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A View From The Bridge Analysis

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The story centers around the house of Eddie, a working man, husband to Beatrice and guardian of orphaned niece Catherine. Eddie is a man who prides himself on his name, and the respect he receives from all those around him. However, following Catherine's offer of employment, and the arrival of two of Beatrice's cousins from Italy the illegal immigrants Marco and Rodolpho), Eddie's role as master of his house is continually questioned. Soon, Eddie's leading status, both inside and outside the family, disintegrates at his touch, as we become aware of the obsessive love he feels for Catherine. His denial of this truth causes to be his own destruction.

Eddie wants justice for himself; he takes his troubles to the law of the land to try and help him find a way to get Rodolfo because he doesn't want him to marry Catherine but once he gets to Alfieri he discovers that there is nothing the law can do to help him. His only option is to tell the authorities about Rodolfo being an illegal immigrant. Because there's nothing illegal about a girl falling in love with an immigrant.

Justice would allow Eddie to sort out his problem with Rodolfo and Catherine, but justice is just a theory, it is what people believe but it isn't he law. The law can take peoples justice away; in this case the law couldn't help Eddie and justice remained.

When Eddie finds that the law can help him, he turns to justice and pride. Eddie tries to embarrass Rodolfo, he feels that if he embarrasses Rodolfo then he is proving a point to Catherine, that she will see that Rodolfo isn't a man.

Eddie challenges Rodolfo to punch him, like a boxer. Rodolfo hits him mildly, but this gives Eddie a reason to hit back. Eddie hit Rodolfo to show his superiority over him, that he was better and deserved Catherine for himself.

"I didn't hurt him. Did I hurt you kid?"

Eddie tries to make it seem as if he was only playing and that he didn't really mean to hurt him. This is obvious to us as a reader that he did it intentionally to gain respect and show his authority.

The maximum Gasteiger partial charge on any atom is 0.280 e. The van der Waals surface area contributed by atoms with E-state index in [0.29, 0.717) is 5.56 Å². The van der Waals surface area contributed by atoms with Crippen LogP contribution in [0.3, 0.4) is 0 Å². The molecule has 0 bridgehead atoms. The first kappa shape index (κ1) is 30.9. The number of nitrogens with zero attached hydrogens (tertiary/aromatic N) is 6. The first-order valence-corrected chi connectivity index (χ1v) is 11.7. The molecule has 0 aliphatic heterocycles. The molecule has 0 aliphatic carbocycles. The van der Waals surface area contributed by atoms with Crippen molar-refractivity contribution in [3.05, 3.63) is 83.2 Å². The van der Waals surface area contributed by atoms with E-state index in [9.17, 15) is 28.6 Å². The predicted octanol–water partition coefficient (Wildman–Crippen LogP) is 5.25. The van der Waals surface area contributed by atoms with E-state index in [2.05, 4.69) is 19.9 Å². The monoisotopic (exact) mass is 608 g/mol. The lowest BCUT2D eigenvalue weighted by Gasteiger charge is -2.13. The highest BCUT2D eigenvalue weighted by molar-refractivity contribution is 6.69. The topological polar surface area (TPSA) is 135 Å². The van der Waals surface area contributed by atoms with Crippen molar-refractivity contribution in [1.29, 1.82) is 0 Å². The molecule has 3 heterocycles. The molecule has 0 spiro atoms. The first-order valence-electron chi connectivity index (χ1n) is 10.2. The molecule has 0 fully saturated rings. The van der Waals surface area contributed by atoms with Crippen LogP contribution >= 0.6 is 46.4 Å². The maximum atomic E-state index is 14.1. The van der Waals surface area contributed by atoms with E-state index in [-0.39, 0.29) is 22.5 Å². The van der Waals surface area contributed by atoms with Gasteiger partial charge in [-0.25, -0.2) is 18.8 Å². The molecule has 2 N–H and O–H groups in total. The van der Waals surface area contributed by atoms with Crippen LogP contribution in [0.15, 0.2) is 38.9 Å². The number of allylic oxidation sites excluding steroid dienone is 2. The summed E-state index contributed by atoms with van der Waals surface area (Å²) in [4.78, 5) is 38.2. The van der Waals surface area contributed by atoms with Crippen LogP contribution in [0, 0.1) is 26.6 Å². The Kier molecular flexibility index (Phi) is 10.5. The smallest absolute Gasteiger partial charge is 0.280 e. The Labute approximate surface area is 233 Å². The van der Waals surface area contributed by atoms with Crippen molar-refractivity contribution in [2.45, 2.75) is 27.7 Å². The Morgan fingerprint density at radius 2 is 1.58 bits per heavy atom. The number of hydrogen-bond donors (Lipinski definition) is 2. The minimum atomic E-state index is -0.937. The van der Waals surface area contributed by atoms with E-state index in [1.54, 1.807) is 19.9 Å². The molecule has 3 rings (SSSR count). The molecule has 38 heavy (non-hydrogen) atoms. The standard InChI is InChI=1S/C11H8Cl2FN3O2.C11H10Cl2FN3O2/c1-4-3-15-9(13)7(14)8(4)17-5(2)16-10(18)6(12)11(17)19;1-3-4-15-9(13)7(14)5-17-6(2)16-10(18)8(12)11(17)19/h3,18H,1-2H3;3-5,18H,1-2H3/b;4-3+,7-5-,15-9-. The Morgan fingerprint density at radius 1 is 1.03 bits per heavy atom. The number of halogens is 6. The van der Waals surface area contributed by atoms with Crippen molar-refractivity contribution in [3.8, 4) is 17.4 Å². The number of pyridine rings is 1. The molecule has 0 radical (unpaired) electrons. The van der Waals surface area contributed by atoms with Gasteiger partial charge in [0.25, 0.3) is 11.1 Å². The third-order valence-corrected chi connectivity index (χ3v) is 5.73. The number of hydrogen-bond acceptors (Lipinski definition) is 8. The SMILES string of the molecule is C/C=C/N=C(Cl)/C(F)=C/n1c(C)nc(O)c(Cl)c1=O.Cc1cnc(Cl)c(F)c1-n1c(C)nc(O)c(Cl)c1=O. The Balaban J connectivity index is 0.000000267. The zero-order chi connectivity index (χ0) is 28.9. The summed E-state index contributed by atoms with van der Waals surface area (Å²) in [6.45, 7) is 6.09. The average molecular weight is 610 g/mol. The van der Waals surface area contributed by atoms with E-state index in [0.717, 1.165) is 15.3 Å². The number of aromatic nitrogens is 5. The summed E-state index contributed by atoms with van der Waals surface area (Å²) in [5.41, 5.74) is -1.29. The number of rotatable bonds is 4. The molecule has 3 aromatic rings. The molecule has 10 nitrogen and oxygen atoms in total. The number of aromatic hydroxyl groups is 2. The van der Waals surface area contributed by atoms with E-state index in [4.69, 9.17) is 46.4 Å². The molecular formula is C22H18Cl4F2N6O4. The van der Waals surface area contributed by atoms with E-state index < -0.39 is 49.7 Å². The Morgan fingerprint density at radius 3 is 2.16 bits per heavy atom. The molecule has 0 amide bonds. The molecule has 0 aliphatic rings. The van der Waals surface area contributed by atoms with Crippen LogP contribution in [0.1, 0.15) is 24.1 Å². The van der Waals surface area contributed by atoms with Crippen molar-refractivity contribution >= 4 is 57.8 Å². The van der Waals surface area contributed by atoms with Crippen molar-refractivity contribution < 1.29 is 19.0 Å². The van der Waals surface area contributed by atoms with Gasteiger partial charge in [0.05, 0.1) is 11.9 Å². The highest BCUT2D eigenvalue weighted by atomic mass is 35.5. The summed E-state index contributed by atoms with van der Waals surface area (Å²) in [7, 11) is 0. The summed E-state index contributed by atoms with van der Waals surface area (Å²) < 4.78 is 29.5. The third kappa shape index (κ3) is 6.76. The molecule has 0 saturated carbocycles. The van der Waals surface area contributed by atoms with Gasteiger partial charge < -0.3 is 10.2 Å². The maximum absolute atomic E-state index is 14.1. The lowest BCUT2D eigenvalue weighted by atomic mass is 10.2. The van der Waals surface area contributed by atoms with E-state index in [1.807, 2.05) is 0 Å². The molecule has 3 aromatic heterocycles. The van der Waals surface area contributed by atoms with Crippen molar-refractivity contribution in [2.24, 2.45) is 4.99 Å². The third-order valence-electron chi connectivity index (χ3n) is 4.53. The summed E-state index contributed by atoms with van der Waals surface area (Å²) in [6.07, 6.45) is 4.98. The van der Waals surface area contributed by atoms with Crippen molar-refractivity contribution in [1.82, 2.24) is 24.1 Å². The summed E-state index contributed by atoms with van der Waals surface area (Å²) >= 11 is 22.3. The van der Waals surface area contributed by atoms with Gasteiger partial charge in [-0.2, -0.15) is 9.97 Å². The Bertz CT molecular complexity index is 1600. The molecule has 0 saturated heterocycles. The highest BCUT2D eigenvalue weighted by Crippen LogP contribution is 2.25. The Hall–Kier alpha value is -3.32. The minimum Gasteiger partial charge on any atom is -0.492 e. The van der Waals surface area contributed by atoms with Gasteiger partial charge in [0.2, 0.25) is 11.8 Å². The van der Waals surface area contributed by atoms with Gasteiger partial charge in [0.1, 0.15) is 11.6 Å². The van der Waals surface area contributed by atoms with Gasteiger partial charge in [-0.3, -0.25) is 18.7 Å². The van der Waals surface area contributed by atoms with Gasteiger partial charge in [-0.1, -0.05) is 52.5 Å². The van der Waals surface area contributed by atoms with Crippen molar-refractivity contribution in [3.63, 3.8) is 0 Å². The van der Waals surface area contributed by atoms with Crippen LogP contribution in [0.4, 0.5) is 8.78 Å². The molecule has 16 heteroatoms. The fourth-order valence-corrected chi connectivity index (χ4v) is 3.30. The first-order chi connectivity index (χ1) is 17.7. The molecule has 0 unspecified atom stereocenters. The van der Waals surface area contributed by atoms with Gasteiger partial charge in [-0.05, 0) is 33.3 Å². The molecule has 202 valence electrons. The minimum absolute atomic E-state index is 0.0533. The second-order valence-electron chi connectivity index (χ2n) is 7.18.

In the Italian way, Marco retaliates. He doesn't want to be left looking like that weak one, Rodolfo is family and therefore anything that happens to Rodolfo is happening to him. This is why Marco takes the chair and throws it at Eddie to gain the respect back, that his brother just lost.

Losing his respect to Marco and Rodolfo was the last straw for Eddie, this had 1ade his decision for him, so he went back to Alfieri to see again, if there was anything the law could do.

"Morally and legally you have no rights,

You cannot stop it; she is a free agent."

Alfieri is no help to Eddie, the only advice he can offer Eddie is to let Catherine go, this isn't Eddie's idea of justice. Eddie believes that a guy who 'aint right', in his words should not marry a girl who is normal (or better than normal like Catherine, in his opinion).

Marco also wants justice for himself. "In Italy a man like that would be dead by now." This tells us that the Italian/Sicilian version of Justice is very different from the Americna version. He is a (according to Alfieri and other characters) a "very honorable man", and yet, ironically he arrived to America illegally. The audience and readers of the book do not care very much about the fact that he is an illegal immigrant, as they pity him, but the characters in the book (for example Eddie) is very aware of that fact.

It is totally out of Eddie's character to go to the immigration authorities, at this time in the play he would not even think about it, but he is later driven to it by what he feels to be a personal tragedy on an epic scale. This tells us that when Eddie informs the authorities he knows exactly what effect this will have on him; he knows of his inevitable fate after word gets out. The Sicilian values of justice are totally separate and exempt from American law. In some ways it is more lenient; it does not condemn Marco for killing Eddie because of two things; firstly, Eddie reported him to the authorities, and secondly, he won in a fair duel. Nevertheless, as we see, its sentences are far harsher. Sicilian justice is not even

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